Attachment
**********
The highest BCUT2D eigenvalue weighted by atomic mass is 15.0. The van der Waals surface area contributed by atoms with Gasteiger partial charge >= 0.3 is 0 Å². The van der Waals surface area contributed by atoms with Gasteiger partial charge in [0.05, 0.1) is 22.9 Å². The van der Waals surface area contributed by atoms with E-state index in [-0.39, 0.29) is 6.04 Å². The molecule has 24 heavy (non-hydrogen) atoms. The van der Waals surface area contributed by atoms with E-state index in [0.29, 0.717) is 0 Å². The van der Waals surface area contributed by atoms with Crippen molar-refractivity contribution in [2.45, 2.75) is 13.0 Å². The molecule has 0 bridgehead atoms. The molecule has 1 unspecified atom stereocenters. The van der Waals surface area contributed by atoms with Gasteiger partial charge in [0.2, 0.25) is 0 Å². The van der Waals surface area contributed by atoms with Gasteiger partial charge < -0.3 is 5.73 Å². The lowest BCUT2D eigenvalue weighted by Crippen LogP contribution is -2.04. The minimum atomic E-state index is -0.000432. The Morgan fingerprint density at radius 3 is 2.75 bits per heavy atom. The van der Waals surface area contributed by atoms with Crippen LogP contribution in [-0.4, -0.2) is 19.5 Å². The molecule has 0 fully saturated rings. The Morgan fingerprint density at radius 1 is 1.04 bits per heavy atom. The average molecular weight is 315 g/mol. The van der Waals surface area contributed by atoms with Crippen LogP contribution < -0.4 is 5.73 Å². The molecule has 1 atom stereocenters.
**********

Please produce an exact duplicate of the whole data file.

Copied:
The highest BCUT2D eigenvalue weighted by atomic mass is 15.0. The van der Waals surface area contributed by atoms with Gasteiger partial charge >= 0.3 is 0 Å². The van der Waals surface area contributed by atoms with Gasteiger partial charge in [0.05, 0.1) is 22.9 Å². The van der Waals surface area contributed by atoms with E-state index in [-0.39, 0.29) is 6.04 Å². The molecule has 24 heavy (non-hydrogen) atoms. The van der Waals surface area contributed by atoms with E-state index in [0.29, 0.717) is 0 Å². The van der Waals surface area contributed by atoms with Crippen molar-refractivity contribution in [2.45, 2.75) is 13.0 Å². The molecule has 0 bridgehead atoms. The molecule has 1 unspecified atom stereocenters. The van der Waals surface area contributed by atoms with Gasteiger partial charge in [0.2, 0.25) is 0 Å². The van der Waals surface area contributed by atoms with Gasteiger partial charge < -0.3 is 5.73 Å². The lowest BCUT2D eigenvalue weighted by Crippen LogP contribution is -2.04. The minimum atomic E-state index is -0.000432. The Morgan fingerprint density at radius 3 is 2.75 bits per heavy atom. The van der Waals surface area contributed by atoms with Crippen LogP contribution in [-0.4, -0.2) is 19.5 Å². The molecule has 0 fully saturated rings. The Morgan fingerprint density at radius 1 is 1.04 bits per heavy atom. The average molecular weight is 315 g/mol. The van der Waals surface area contributed by atoms with Crippen LogP contribution < -0.4 is 5.73 Å². The molecule has 1 atom stereocenters.